Do we need preemptive analgesia for the treatment of postoperative pain?

Best Pract Res Clin Anaesthesiol. 2007 Mar;21(1):51-63. doi: 10.1016/j.bpa.2006.11.004.


Preemptive analgesia means that an analgesic intervention is started before the noxious stimulus arises in order to block peripheral and central nociception. This afferent blockade of nociceptive impulses is maintained throughout the intra-operative and post-operative period. The goals of preemptive analgesia are, first, to decrease acute pain after tissue injury, second, to prevent pain-related pathologic modulation of the central nervous system, and third, to inhibit the persistence of postoperative pain and the development of chronic pain. So far, the promising results from animal models have not been translated into clinical practice. Therefore, clinicians should rely on conventional anaesthetic and analgesic methods with proven efficacy, i.e. a multimodal approach including the combination of strong opioids, non-opioid analgesics, and peripheral or neuraxial local anaesthetics that act at different sites of the pain pathways.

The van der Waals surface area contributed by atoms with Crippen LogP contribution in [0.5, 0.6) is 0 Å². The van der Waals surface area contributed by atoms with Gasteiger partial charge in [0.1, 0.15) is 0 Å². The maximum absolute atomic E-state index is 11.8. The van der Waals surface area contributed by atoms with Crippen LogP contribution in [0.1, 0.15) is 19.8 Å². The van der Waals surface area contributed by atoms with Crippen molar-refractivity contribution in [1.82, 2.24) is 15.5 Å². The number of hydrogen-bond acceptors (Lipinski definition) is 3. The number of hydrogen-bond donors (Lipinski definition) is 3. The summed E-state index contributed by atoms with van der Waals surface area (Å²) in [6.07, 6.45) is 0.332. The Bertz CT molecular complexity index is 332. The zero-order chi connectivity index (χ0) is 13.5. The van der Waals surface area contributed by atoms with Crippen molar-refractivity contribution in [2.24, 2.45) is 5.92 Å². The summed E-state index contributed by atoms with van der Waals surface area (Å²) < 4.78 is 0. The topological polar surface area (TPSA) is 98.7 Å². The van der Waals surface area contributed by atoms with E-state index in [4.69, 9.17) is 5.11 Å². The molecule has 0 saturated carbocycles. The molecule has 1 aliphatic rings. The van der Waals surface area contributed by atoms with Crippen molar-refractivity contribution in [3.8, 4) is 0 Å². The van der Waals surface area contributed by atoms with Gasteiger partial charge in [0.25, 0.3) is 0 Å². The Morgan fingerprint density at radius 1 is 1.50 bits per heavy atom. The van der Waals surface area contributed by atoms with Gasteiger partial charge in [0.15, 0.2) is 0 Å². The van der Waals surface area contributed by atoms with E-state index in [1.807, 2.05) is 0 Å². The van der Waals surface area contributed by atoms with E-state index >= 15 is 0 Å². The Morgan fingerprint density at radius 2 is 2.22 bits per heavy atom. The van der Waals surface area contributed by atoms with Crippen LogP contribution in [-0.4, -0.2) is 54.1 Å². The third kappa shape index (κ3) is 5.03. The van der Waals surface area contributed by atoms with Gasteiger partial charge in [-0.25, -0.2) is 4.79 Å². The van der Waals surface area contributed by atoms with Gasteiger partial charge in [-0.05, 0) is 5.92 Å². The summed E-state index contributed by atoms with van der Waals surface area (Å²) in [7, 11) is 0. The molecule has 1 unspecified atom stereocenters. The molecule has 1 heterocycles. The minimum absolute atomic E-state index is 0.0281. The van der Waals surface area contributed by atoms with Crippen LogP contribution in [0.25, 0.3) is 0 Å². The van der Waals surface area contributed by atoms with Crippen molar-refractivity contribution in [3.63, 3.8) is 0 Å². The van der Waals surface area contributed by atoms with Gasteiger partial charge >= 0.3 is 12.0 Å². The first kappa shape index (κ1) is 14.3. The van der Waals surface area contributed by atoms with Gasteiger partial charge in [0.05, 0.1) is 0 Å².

Publication types

  • Review

MeSH terms

  • Analgesia
  • Animals
  • Anti-Inflammatory Agents, Non-Steroidal / therapeutic use
  • Humans
  • Neuronal Plasticity
  • Pain, Postoperative / drug therapy*
  • Pain, Postoperative / physiopathology
  • Randomized Controlled Trials as Topic
  • Receptors, N-Methyl-D-Aspartate / antagonists & inhibitors


  • Anti-Inflammatory Agents, Non-Steroidal
  • Receptors, N-Methyl-D-Aspartate